Making Sense Of The LGBT Community’s High Rates Of Substance Use

Our guest blogger is Jerome Hunt, Research Associate for LGBT Progress.

Last week, the Center for American Progress released a new issue brief on “Why the Gay and Transgender Population Experiences Higher Rates of Substance Use” and what can be done to reduce these rates. Specifically, the brief mentions that an estimated 20 to 30 percent of gay and transgender people abuse substances, compared to about 9 percent of the general population.

According to the brief, there are three main factors that contribute to these higher rates of substance use in the gay and transgender population. The first factor is minority stress that comes from social prejudice and discriminatory laws in everyday life such as employment, relationship recognition, and health care. Second, the lack of cultural competency in the health care system not only discourages gay and transgender individuals from seeking treatment, but can lead to inappropriate or irrelevant service. Finally, targeted marketing by alcohol and tobacco companies are exploiting the fact that bars and clubs are not only safe spaces for socialization for gay and transgender individuals but provide easy access to tobacco products and alcohol.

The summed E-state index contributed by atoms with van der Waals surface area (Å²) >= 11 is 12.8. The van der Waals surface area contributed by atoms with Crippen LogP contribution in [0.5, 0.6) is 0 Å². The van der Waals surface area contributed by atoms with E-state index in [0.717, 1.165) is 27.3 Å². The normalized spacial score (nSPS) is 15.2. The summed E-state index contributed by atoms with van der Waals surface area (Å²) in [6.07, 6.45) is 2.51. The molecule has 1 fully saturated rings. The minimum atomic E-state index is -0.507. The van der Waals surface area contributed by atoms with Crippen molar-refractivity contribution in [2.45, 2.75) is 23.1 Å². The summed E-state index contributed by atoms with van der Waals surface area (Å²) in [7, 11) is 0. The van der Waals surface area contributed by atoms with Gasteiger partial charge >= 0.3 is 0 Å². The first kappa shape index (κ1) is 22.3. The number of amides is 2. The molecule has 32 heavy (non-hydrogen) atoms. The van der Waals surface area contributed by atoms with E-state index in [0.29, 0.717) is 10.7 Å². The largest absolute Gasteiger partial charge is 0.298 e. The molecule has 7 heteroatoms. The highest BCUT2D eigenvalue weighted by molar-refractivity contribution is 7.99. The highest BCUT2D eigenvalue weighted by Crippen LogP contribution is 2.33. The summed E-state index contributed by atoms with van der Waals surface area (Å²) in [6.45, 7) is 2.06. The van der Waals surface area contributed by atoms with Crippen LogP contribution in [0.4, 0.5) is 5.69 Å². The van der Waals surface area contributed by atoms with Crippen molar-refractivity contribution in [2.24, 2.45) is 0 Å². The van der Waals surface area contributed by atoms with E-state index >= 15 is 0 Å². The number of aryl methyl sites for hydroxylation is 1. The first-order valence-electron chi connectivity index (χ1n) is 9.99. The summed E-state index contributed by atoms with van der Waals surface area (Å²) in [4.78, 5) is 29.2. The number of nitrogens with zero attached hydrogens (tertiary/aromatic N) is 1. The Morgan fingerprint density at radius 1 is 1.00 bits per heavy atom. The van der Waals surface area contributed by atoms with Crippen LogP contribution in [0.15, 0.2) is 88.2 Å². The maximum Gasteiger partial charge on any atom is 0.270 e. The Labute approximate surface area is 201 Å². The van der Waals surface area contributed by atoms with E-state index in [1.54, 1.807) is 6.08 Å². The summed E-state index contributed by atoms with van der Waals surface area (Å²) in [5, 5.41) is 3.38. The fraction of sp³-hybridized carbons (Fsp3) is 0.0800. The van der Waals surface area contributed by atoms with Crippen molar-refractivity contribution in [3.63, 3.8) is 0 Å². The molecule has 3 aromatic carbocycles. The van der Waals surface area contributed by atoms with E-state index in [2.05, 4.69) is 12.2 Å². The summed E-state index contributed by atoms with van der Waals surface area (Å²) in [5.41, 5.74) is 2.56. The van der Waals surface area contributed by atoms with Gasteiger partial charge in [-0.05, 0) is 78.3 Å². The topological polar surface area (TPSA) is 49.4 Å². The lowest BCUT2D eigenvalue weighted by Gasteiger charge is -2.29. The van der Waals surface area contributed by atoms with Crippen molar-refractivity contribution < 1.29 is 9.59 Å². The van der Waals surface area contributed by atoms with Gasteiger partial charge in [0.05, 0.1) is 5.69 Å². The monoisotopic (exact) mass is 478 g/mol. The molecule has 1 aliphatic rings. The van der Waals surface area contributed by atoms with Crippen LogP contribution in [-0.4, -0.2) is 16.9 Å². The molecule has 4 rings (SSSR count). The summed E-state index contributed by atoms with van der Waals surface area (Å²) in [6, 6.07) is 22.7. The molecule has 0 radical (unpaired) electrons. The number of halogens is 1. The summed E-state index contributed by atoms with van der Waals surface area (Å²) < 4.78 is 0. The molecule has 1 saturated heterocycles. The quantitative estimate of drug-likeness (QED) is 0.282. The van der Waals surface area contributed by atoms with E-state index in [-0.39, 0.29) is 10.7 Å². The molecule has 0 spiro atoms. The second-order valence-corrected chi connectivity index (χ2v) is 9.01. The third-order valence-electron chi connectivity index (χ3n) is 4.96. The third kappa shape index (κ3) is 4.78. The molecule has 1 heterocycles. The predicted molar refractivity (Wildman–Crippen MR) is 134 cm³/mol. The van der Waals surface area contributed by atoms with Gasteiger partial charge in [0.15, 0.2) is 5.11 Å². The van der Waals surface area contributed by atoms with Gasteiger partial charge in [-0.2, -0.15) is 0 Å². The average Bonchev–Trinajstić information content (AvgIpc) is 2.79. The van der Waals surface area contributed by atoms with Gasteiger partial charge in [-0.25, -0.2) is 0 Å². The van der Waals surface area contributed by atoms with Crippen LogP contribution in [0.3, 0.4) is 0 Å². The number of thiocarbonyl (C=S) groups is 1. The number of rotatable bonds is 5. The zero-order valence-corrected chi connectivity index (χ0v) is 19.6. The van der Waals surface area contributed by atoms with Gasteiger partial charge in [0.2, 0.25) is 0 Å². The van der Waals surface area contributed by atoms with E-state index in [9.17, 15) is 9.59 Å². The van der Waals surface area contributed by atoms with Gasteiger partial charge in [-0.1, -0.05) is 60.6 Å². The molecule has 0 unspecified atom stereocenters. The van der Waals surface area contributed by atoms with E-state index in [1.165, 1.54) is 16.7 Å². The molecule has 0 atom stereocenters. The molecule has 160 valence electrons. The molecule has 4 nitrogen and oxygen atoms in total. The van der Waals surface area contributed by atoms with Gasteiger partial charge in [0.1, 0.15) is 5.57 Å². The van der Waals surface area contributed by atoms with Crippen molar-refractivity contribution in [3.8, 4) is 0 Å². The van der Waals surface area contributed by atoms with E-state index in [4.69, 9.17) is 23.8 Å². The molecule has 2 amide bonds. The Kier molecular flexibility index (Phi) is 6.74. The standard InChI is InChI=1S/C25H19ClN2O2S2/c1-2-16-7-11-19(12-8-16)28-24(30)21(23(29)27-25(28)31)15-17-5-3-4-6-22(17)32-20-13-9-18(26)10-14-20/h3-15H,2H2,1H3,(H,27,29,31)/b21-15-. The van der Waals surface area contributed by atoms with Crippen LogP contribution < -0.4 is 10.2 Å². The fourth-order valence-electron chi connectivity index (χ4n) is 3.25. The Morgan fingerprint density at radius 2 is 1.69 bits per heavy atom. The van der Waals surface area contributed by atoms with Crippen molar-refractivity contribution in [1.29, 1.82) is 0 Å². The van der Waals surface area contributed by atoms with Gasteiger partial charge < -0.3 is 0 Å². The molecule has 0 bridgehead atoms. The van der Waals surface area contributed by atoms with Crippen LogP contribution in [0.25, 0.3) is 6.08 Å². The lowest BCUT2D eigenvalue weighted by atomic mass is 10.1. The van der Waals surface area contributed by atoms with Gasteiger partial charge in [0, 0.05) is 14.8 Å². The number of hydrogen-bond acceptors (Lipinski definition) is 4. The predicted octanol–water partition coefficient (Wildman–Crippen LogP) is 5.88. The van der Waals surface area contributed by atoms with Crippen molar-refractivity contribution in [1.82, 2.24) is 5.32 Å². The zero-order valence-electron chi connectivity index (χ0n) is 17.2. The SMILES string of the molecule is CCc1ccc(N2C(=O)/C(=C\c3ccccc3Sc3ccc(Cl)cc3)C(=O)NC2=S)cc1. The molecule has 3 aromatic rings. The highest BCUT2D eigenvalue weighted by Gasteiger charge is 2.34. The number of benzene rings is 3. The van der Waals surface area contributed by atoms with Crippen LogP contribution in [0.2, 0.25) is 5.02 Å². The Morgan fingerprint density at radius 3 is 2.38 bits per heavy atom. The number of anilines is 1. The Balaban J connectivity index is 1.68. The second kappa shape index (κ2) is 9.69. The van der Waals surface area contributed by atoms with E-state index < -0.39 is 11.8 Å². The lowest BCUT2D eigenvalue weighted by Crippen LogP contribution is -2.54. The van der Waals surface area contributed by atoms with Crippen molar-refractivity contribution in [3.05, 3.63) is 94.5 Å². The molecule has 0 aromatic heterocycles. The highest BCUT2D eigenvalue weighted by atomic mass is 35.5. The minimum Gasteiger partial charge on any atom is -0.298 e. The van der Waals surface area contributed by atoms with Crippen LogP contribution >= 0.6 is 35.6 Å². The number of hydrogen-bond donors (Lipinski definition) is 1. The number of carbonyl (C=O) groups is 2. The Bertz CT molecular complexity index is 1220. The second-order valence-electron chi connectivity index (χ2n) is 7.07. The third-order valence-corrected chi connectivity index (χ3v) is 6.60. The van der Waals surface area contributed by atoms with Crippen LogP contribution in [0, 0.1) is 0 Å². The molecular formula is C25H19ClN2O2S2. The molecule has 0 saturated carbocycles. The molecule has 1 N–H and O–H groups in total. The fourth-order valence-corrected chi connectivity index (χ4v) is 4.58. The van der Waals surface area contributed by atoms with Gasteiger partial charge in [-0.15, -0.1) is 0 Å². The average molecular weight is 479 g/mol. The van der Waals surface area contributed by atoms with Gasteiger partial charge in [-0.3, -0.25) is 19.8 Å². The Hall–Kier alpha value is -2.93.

As a result, gay and transgender people turn to tobacco, alcohol, and other substances as a way to cope with the challenges. The data that are available about substance abuse show just how much of an impact this is having on the gay and transgender population. For example, gay and transgender people smoke tobacco up to 200 percent more than their heterosexual counterparts. Additionally, twenty five percent of gay and transgender people abuse alcohol, compared to 5 to 10 percent of the general population.


The brief also mentions a number of administrative and legislative recommendations that if employed could help to reduce the high rates of substance abuse within the gay and transgender population, including several outlined by the Center for American Progress last year that the Department of Health and Human Services could take. The legislative recommendations included the passage of the Employment Non-Discrimination Act (ENDA), the Housing Opportunities Made Equal Act, The Respect for Marriage Act, and the Health Equality Act.